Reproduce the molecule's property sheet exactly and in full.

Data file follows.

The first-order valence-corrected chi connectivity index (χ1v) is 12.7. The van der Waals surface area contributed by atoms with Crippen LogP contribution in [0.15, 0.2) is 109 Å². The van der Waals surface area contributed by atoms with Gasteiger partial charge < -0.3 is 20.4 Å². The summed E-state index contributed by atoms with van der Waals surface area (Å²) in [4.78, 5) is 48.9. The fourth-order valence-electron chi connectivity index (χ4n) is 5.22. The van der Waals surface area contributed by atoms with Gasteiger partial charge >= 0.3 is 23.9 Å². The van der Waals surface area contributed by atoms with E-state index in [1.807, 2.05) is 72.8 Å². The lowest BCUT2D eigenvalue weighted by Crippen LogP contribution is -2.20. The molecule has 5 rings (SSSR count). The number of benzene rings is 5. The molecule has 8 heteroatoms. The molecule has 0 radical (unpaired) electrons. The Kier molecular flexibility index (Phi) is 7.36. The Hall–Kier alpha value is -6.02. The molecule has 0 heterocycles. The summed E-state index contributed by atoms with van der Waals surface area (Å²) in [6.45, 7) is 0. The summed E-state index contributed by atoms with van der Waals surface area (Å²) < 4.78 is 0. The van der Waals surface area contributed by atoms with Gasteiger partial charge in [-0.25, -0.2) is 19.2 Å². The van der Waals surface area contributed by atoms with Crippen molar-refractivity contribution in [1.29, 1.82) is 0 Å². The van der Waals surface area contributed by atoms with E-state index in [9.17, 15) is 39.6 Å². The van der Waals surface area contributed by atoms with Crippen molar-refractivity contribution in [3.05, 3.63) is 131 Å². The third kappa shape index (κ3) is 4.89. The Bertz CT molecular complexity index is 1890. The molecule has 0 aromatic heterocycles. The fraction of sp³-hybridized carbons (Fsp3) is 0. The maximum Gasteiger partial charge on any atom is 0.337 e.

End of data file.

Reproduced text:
The first-order valence-corrected chi connectivity index (χ1v) is 12.7. The van der Waals surface area contributed by atoms with Crippen LogP contribution in [0.15, 0.2) is 109 Å². The van der Waals surface area contributed by atoms with Gasteiger partial charge < -0.3 is 20.4 Å². The summed E-state index contributed by atoms with van der Waals surface area (Å²) in [4.78, 5) is 48.9. The fourth-order valence-electron chi connectivity index (χ4n) is 5.22. The van der Waals surface area contributed by atoms with Gasteiger partial charge >= 0.3 is 23.9 Å². The van der Waals surface area contributed by atoms with E-state index in [1.807, 2.05) is 72.8 Å². The lowest BCUT2D eigenvalue weighted by Crippen LogP contribution is -2.20. The molecule has 5 rings (SSSR count). The number of benzene rings is 5. The molecule has 8 heteroatoms. The molecule has 0 radical (unpaired) electrons. The Kier molecular flexibility index (Phi) is 7.36. The Hall–Kier alpha value is -6.02. The molecule has 0 heterocycles. The summed E-state index contributed by atoms with van der Waals surface area (Å²) in [6.45, 7) is 0. The summed E-state index contributed by atoms with van der Waals surface area (Å²) < 4.78 is 0. The van der Waals surface area contributed by atoms with Gasteiger partial charge in [-0.25, -0.2) is 19.2 Å². The van der Waals surface area contributed by atoms with Crippen molar-refractivity contribution in [1.29, 1.82) is 0 Å². The van der Waals surface area contributed by atoms with E-state index in [9.17, 15) is 39.6 Å². The van der Waals surface area contributed by atoms with Crippen molar-refractivity contribution in [3.05, 3.63) is 131 Å². The third kappa shape index (κ3) is 4.89. The Bertz CT molecular complexity index is 1890. The molecule has 0 aromatic heterocycles. The fraction of sp³-hybridized carbons (Fsp3) is 0. The maximum Gasteiger partial charge on any atom is 0.337 e.